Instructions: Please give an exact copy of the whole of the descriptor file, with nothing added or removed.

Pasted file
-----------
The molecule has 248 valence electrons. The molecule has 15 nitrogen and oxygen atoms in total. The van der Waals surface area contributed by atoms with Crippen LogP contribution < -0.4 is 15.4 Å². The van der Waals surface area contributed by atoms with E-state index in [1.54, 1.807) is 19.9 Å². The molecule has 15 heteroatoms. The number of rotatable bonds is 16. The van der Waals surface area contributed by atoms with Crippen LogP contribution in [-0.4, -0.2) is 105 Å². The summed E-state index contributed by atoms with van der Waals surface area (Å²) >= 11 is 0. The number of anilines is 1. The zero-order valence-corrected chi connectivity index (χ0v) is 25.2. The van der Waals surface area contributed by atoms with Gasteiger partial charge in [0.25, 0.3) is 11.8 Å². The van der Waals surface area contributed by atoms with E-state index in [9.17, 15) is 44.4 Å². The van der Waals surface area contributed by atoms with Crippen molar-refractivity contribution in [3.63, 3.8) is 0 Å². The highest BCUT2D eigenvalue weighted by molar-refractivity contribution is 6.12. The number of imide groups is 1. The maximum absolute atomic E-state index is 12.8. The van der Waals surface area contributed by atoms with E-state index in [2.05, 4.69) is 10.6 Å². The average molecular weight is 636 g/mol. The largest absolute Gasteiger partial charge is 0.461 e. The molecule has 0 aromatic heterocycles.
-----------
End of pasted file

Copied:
The molecule has 248 valence electrons. The molecule has 15 nitrogen and oxygen atoms in total. The van der Waals surface area contributed by atoms with Crippen LogP contribution < -0.4 is 15.4 Å². The van der Waals surface area contributed by atoms with E-state index in [1.54, 1.807) is 19.9 Å². The molecule has 15 heteroatoms. The number of rotatable bonds is 16. The van der Waals surface area contributed by atoms with Crippen LogP contribution in [-0.4, -0.2) is 105 Å². The summed E-state index contributed by atoms with van der Waals surface area (Å²) >= 11 is 0. The number of anilines is 1. The zero-order valence-corrected chi connectivity index (χ0v) is 25.2. The van der Waals surface area contributed by atoms with Gasteiger partial charge in [0.25, 0.3) is 11.8 Å². The van der Waals surface area contributed by atoms with E-state index in [9.17, 15) is 44.4 Å². The van der Waals surface area contributed by atoms with Crippen molar-refractivity contribution in [3.63, 3.8) is 0 Å². The highest BCUT2D eigenvalue weighted by molar-refractivity contribution is 6.12. The number of imide groups is 1. The maximum absolute atomic E-state index is 12.8. The van der Waals surface area contributed by atoms with E-state index in [2.05, 4.69) is 10.6 Å². The average molecular weight is 636 g/mol. The largest absolute Gasteiger partial charge is 0.461 e. The molecule has 0 aromatic heterocycles.